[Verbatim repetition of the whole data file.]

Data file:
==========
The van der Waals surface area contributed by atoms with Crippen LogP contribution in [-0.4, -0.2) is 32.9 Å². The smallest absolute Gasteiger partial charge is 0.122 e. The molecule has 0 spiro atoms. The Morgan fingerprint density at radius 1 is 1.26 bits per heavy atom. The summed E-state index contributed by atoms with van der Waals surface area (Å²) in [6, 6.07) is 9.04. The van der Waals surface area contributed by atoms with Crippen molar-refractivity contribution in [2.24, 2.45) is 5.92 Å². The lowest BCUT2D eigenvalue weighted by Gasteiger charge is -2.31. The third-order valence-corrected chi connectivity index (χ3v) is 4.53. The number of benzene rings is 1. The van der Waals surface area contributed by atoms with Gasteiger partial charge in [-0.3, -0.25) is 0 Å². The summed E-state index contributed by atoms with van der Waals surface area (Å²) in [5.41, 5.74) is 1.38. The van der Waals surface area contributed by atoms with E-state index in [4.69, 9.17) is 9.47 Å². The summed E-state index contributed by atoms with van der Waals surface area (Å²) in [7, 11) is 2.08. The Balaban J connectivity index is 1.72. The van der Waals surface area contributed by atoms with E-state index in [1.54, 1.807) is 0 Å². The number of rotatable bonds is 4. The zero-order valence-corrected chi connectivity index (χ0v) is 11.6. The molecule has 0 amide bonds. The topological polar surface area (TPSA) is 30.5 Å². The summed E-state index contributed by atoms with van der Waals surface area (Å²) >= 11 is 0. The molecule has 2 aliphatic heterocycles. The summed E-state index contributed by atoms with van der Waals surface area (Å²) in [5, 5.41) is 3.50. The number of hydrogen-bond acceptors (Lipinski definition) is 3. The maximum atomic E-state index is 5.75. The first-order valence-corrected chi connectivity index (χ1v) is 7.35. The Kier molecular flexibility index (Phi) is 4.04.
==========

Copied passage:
The van der Waals surface area contributed by atoms with Crippen LogP contribution in [-0.4, -0.2) is 32.9 Å². The smallest absolute Gasteiger partial charge is 0.122 e. The molecule has 0 spiro atoms. The Morgan fingerprint density at radius 1 is 1.26 bits per heavy atom. The summed E-state index contributed by atoms with van der Waals surface area (Å²) in [6, 6.07) is 9.04. The van der Waals surface area contributed by atoms with Crippen molar-refractivity contribution in [2.24, 2.45) is 5.92 Å². The lowest BCUT2D eigenvalue weighted by Gasteiger charge is -2.31. The third-order valence-corrected chi connectivity index (χ3v) is 4.53. The number of benzene rings is 1. The van der Waals surface area contributed by atoms with Gasteiger partial charge in [-0.3, -0.25) is 0 Å². The summed E-state index contributed by atoms with van der Waals surface area (Å²) in [5.41, 5.74) is 1.38. The van der Waals surface area contributed by atoms with E-state index in [4.69, 9.17) is 9.47 Å². The summed E-state index contributed by atoms with van der Waals surface area (Å²) in [7, 11) is 2.08. The Balaban J connectivity index is 1.72. The van der Waals surface area contributed by atoms with E-state index in [1.54, 1.807) is 0 Å². The number of rotatable bonds is 4. The zero-order valence-corrected chi connectivity index (χ0v) is 11.6. The molecule has 0 amide bonds. The topological polar surface area (TPSA) is 30.5 Å². The summed E-state index contributed by atoms with van der Waals surface area (Å²) >= 11 is 0. The molecule has 2 aliphatic heterocycles. The summed E-state index contributed by atoms with van der Waals surface area (Å²) in [5, 5.41) is 3.50. The number of hydrogen-bond acceptors (Lipinski definition) is 3. The maximum atomic E-state index is 5.75. The first-order valence-corrected chi connectivity index (χ1v) is 7.35. The Kier molecular flexibility index (Phi) is 4.04.